GDPR vs Data Protection Act – what are the changes?

Blog > GDPR > GDPR vs Data Protection Act – what are the changes?

You’re probably at least vaguely familiar with the General Data Protection Regulation (GDPR) by now

Hopefully, you’re already incredibly familiar with the legislation it replaces, the Data Protection Act (DPA), which was put in place 2 decades ago, in 1998. As we have covered in previous blog posts, much of the principles posited by the GDPR are already present, or at least suggested as best practice, by the DPA. This means that if you’ve been doing a grand job of complying with the DPA for the past 20 years, chances are you’ll just need to make some small tweaks in order to comply with the new legislation.

That being said, there are a few differences that are worth pointing out. We thought we’d present this to you in a handy table format, broken down by principle, so it’s easy to see side by side the areas in which you’ll need to make changes in order to transition from DPA to GDPR. It may go without saying that we’ve tended to hone in on some of the specific areas which can be considered most applicable to IT asset disposal and data destruction.



Category Data Protection Act GDPR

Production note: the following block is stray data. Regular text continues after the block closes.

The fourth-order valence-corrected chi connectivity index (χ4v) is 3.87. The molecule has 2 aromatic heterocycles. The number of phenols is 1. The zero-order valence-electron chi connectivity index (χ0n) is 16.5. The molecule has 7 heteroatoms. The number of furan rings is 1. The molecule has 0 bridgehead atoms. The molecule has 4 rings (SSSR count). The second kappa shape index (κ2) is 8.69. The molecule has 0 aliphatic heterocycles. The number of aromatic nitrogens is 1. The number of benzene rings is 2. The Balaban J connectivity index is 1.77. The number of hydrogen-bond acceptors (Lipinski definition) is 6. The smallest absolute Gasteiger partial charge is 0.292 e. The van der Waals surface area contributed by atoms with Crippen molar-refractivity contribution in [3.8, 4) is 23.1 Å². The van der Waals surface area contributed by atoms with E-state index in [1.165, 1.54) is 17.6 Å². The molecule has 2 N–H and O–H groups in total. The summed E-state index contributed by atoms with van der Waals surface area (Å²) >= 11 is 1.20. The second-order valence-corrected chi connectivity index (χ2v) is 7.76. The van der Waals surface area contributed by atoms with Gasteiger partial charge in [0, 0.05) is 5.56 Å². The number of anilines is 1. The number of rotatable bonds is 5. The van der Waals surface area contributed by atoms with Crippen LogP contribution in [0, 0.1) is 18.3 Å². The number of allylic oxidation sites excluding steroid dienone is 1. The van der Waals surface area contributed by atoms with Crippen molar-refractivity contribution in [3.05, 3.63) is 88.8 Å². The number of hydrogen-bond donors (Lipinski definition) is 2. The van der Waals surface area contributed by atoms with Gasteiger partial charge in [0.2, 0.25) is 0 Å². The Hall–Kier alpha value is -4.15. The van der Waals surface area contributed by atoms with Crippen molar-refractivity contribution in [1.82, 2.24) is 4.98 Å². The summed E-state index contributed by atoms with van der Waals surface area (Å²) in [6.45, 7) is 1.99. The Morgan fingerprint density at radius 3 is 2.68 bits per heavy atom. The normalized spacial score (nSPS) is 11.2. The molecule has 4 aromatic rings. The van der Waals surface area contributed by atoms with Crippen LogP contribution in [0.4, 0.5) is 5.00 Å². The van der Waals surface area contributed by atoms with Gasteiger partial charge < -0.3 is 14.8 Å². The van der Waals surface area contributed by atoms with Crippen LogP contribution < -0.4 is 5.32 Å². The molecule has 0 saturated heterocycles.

Penalties for non-compliance Up to £500,000 Up to 20 million euro or 4% of annual turnover (whichever is higher)
Scope Applies in the UK Applies across all EU member states
Reason for processing Must satisfy one of the “conditions for processing”:

  • Individual has consented
  • Processing is necessary
  • Protects vital interests
  • Administering justice
  • Legitimate interests
Must have one of six lawful reasons for processing:

  • Consensual
  • Contractual
  • Legal obligation
  • Protects vital interests
  • Public interest
  • Legitimate interests
Individual rights An individual has:

  • The right of access to a copy of their personal data
  • The right to object to processing
  • The right to prevent processing for direct marketing
  • The right to reject decisions made by automated means
  • The right to have inaccurate data rectified, blocked, erased or destroyed
  • The right to claim damages caused by a breach of the Act
An individual has:

  • The right to be informed about collection and use of their personal data